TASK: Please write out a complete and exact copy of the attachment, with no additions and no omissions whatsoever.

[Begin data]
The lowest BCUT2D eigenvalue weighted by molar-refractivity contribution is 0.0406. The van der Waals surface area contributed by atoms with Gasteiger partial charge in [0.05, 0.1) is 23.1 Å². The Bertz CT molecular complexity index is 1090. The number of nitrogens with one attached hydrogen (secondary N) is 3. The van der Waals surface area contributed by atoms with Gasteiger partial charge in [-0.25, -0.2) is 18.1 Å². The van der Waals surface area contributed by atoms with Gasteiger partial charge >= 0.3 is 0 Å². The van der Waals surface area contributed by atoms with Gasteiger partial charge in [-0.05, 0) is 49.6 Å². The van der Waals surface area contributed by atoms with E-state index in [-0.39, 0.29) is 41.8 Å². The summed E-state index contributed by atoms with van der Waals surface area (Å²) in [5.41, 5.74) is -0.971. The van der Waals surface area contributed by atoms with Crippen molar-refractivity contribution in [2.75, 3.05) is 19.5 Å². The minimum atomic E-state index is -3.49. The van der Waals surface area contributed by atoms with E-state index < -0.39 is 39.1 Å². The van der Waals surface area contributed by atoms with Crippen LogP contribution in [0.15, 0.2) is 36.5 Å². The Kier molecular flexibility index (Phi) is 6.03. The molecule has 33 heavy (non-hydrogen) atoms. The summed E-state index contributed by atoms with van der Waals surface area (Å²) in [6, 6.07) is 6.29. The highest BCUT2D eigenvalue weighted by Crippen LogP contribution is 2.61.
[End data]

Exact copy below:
The lowest BCUT2D eigenvalue weighted by molar-refractivity contribution is 0.0406. The van der Waals surface area contributed by atoms with Gasteiger partial charge in [0.05, 0.1) is 23.1 Å². The Bertz CT molecular complexity index is 1090. The number of nitrogens with one attached hydrogen (secondary N) is 3. The van der Waals surface area contributed by atoms with Gasteiger partial charge in [-0.25, -0.2) is 18.1 Å². The van der Waals surface area contributed by atoms with Gasteiger partial charge >= 0.3 is 0 Å². The van der Waals surface area contributed by atoms with Gasteiger partial charge in [-0.05, 0) is 49.6 Å². The van der Waals surface area contributed by atoms with E-state index in [-0.39, 0.29) is 41.8 Å². The summed E-state index contributed by atoms with van der Waals surface area (Å²) in [5.41, 5.74) is -0.971. The van der Waals surface area contributed by atoms with Crippen molar-refractivity contribution in [2.75, 3.05) is 19.5 Å². The minimum atomic E-state index is -3.49. The van der Waals surface area contributed by atoms with E-state index < -0.39 is 39.1 Å². The van der Waals surface area contributed by atoms with Crippen LogP contribution in [0.15, 0.2) is 36.5 Å². The Kier molecular flexibility index (Phi) is 6.03. The molecule has 33 heavy (non-hydrogen) atoms. The summed E-state index contributed by atoms with van der Waals surface area (Å²) in [6, 6.07) is 6.29. The highest BCUT2D eigenvalue weighted by Crippen LogP contribution is 2.61.